War of the Rebellion: Serial 073 Page 0177 Chapter L. REPORTS, ETC.- ARMY OF THE CUMBERLAND.

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merly occupied by the Sixty-sixth Ohio Volunteer Infantry; no alarm during the day or night and no casualties. September 3, regiment in the same position as on the 2nd instant; no casualties. September, the regiment received marching orders at 7 a. m., and moved at 8 a. m.; reported to brigade headquarters; started from brigade headquarters about 9 o'clock; took the road toward the railroad bridge, from thence took the main road to Atlanta; about 1.30 o'clock, marched through the city, the brigade brass band playing and regimental colors flying ; arrived at out destination about 4.30 o'clock, took position in the rebel beast- works on the westerly part of the city, and remained during the night. September 5, regiment quartered in the rebel shanties near the rebel breast- works; men at work putting up quarters and cleaning up camp. September 6, regiment in same position as on the 5th instant. September 7, regiment in the same position as on the 6th instant, drilling recruits, &c.

The foregoing report is hereby respectfully submitted.

ROBT. KIRKUP,

Captain, Fifth Ohio Volunteer Infantry.

Lieutenant A. H. W. CREIGH,

A. A. A. G., 1st Brigadier, 2nd Div., 20th Army Corps.

Reports of Lieutenant Colonel Samuel McCleland, Seventh Ohio Infantry, of operations May 8- June 9.

HDQRS. SEVENTH REGIMENT OHIO VOL. INFANTRY,

Bivouac, near Mill Creek Gap, Ga., May 11, 1864.

SIR: I have the honor to submit the following report of the part taken by my command in the engagement on the 8th instant on Rocky Face Ridge, at Mill Creek Gap:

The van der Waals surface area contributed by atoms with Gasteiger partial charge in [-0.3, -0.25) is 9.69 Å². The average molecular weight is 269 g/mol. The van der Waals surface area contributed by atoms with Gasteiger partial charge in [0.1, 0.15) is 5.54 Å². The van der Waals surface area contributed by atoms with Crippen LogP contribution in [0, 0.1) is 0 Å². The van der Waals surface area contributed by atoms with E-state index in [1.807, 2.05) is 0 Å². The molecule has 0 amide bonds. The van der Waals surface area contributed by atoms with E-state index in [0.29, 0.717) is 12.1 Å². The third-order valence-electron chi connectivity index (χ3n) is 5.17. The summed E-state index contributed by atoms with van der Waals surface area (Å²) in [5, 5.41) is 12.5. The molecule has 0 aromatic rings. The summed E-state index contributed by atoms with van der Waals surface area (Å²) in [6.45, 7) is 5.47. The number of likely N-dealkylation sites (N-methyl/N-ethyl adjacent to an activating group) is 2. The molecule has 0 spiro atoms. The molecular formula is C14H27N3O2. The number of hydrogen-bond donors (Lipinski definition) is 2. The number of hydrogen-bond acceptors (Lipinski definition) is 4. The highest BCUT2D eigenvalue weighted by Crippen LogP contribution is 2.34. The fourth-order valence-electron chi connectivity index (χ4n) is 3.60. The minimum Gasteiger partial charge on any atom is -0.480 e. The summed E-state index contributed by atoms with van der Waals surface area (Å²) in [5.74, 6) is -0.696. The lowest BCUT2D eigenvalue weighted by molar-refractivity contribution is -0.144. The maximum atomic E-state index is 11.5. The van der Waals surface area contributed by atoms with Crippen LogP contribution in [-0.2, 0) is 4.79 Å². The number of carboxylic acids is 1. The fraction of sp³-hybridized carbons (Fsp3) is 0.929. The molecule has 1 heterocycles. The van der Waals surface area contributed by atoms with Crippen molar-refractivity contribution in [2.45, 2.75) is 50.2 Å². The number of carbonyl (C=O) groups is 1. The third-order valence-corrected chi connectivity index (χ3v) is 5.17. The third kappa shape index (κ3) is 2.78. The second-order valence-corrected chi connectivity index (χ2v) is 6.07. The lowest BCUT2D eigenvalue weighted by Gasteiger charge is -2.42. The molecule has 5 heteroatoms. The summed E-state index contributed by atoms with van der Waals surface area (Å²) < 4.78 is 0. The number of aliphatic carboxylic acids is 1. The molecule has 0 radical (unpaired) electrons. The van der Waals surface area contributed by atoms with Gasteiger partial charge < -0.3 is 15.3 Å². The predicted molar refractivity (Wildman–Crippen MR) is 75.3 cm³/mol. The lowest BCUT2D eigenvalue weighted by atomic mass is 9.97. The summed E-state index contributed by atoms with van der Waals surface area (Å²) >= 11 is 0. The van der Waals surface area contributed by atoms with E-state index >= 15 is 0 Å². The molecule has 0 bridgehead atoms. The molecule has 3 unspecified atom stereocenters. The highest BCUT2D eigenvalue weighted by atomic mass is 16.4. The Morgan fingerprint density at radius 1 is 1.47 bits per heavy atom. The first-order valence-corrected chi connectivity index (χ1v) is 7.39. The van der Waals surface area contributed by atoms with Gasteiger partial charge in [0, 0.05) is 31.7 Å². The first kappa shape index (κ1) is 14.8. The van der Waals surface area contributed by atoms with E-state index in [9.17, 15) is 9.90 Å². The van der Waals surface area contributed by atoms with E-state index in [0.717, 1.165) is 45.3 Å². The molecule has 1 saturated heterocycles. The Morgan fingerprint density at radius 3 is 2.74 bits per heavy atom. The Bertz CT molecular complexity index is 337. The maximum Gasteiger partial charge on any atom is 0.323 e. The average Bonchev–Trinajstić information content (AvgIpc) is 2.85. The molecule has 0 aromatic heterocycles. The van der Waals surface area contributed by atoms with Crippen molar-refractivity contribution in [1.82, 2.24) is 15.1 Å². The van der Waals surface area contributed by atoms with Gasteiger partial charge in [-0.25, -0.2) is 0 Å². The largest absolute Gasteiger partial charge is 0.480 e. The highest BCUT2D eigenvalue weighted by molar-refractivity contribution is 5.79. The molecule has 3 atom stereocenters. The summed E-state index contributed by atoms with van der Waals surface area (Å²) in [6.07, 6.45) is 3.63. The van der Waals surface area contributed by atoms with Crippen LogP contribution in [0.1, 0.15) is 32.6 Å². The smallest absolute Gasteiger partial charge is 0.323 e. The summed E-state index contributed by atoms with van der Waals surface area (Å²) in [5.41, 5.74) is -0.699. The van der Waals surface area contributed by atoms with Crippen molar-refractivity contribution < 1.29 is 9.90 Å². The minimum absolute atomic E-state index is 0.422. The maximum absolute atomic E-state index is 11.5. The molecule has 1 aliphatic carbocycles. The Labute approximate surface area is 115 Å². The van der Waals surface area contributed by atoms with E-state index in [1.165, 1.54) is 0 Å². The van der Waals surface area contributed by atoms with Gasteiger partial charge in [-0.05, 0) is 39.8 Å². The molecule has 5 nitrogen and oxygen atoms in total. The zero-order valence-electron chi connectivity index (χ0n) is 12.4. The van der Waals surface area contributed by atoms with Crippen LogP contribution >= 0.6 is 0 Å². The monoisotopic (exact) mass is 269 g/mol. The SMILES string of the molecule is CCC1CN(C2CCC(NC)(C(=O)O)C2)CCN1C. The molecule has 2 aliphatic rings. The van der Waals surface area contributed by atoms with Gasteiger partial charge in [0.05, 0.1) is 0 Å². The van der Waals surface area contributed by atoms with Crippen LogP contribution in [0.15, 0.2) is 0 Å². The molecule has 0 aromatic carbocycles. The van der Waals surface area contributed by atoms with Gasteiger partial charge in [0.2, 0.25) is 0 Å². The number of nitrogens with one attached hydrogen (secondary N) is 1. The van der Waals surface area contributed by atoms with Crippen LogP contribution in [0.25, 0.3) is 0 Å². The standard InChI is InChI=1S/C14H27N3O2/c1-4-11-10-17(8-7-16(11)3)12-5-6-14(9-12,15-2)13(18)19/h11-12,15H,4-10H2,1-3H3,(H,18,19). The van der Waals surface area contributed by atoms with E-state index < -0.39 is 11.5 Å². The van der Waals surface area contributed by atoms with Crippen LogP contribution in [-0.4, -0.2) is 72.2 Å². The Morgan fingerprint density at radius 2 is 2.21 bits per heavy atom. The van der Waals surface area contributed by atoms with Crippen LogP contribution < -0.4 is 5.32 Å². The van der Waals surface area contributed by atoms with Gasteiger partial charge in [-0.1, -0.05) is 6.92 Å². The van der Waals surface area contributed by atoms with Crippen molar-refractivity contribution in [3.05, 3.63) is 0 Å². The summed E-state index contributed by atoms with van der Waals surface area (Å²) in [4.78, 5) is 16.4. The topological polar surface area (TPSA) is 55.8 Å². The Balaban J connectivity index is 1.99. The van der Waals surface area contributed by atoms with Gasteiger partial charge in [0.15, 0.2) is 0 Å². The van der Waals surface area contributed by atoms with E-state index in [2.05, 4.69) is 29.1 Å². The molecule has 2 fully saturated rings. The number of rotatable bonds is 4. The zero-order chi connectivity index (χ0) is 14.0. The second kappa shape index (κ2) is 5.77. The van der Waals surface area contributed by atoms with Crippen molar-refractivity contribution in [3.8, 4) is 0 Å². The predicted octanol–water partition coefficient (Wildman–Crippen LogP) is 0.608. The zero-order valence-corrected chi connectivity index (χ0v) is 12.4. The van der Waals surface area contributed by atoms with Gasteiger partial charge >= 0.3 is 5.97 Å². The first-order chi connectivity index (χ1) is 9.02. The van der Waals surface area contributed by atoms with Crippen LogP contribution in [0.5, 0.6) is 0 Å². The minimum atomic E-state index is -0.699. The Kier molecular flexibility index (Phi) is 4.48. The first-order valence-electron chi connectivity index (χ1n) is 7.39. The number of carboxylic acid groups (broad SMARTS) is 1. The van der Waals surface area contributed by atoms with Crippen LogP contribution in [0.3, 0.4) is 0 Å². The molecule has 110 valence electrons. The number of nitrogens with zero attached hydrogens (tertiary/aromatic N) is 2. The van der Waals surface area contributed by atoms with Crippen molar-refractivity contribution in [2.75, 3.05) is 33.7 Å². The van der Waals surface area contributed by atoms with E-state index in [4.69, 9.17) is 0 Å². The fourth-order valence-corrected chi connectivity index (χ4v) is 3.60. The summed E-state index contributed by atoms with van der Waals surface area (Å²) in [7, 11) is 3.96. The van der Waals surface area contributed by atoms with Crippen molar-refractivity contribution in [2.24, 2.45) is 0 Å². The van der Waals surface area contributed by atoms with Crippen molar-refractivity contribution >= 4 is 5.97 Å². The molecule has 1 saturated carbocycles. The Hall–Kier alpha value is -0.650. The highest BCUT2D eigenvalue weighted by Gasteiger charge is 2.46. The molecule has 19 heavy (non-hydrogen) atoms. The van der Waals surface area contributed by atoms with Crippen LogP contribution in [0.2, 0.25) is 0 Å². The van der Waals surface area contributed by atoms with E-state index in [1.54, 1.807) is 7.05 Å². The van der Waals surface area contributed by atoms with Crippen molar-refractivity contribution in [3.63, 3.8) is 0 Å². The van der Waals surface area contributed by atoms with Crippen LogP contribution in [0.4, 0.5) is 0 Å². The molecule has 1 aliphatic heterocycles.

At about 2 p. m. the column, moving by the right flank under cover of the woods and just issuing to the open fields, was ordered into line. My command occupying the e right, the line was formed in the rear of the Second Brigade. Orders were given to advance directly to the front, which was across open fields until the foot of the ridge was reached, the sides of which were rocky and very steep and covered with dense undergrowth of pine shrubs. No opposition was offered to out advance, when, at a temporary halt for rest at about two- third the way to the summit, we were removed from our position in the line by the left flank to a ridge or spur from the mountain side commanding the road leading to the summit. We were ordered into line in a position commanding this road and by order of General Geary there remained as a reserve. While lying in this position frequent shots from the enemy above us struck near my line, many passing just over it. At night- fall, our troops having been ordered to fall back, I was ordered to fall in the rear of the Fifth Ohio Volunteer Infantry and cover the retreat down the mountain. This order I obeyed by deploying a portion of my command as skirmishers 200 yards in the rear of my main force, which followed to the foot of the mountain. I was then ordered to report to General Geary in person, and received orders from him to take my

12 R R- VOL XXXVIII, PT II